Dr. Rubin has served as a consultant to, and has received honoraria from, Merck, Pfizer, Wyeth, Amgen, Abbott, and Lilly; has served as a consultant to Aventis; has received honoraria from Procter and Gamble; and has received research grants from Merck, Novartis, Pfizer, Centocor, Genentech, Procter and Gamble, and TAP.
Efficacy and safety profile of treatment with etoricoxib 120 mg once daily compared with indomethacin 50 mg three times daily in acute gout: A randomized controlled trial
Article first published online: 5 FEB 2004
Copyright © 2004 by the American College of Rheumatology
Arthritis & Rheumatism
Volume 50, Issue 2, pages 598–606, February 2004
How to Cite
Rubin, B. R., Burton, R., Navarra, S., Antigua, J., Londoño, J., Pryhuber, K. G., Lund, M., Chen, E., Najarian, D. K., Petruschke, R. A., Ozturk, Z. E. and Geba, G. P. (2004), Efficacy and safety profile of treatment with etoricoxib 120 mg once daily compared with indomethacin 50 mg three times daily in acute gout: A randomized controlled trial. Arthritis & Rheumatism, 50: 598–606. doi: 10.1002/art.20007
- Issue published online: 5 FEB 2004
- Article first published online: 5 FEB 2004
- Manuscript Accepted: 13 OCT 2003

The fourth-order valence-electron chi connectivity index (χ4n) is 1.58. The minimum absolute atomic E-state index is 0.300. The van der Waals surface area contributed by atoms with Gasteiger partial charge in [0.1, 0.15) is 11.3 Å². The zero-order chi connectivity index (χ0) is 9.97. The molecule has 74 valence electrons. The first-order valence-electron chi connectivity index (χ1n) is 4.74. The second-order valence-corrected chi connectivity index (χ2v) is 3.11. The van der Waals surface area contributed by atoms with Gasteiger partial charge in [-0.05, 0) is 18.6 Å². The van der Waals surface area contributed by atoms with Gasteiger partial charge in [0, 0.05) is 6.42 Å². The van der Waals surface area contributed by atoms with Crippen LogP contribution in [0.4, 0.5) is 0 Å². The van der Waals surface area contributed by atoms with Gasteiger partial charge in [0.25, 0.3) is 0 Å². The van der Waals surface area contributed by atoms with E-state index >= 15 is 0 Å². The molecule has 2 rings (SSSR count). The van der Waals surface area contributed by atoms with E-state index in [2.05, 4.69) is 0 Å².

- Manuscript Received: 21 JUL 2003
- Merck & Company, Inc.
To evaluate the efficacy and safety of etoricoxib and indomethacin in the treatment of patients with acute gout.
A randomized, double-blind, active-comparator study was conducted at 42 sites. A total of 189 men and women (≥18 years of age) who were experiencing an acute attack (≤48 hours) of clinically diagnosed gout were treated for 8 days with etoricoxib, 120 mg/day (n = 103), or indomethacin, 50 mg 3 times a day (n = 86). The primary efficacy end point was the patient's assessment of pain in the study joint (0–4-point Likert scale) over days 2–5. Safety was assessed by adverse experiences (AEs) occurring during the trial.
Etoricoxib demonstrated clinical efficacy comparable to that of indomethacin in terms of the patient's assessment of pain in the study joint. The difference in the mean change from baseline over days 2–5 was –0.08 (95% confidence interval –0.29, 0.13) (P = 0.46), which fell within the prespecified comparability bounds of –0.5 to 0.5. Secondary end points over the 8-day study, including the onset of efficacy, reduction in signs of inflammation, and patient's and investigator's global assessments of response to therapy, confirmed the comparable efficacy of the two treatments. The etoricoxib-treated patients had a numerically lower incidence of AEs (43.7%) than did the indomethacin-treated patients (57.0%) and a significantly lower incidence of drug-related AEs (16.5% versus 37.2%; P < 0.05).
Etoricoxib at a dosage of 120 mg once daily was confirmed to be an effective treatment for acute gout. Etoricoxib was comparable in efficacy to indomethacin at a dosage of 50 mg 3 times daily, and it was generally safe and well tolerated.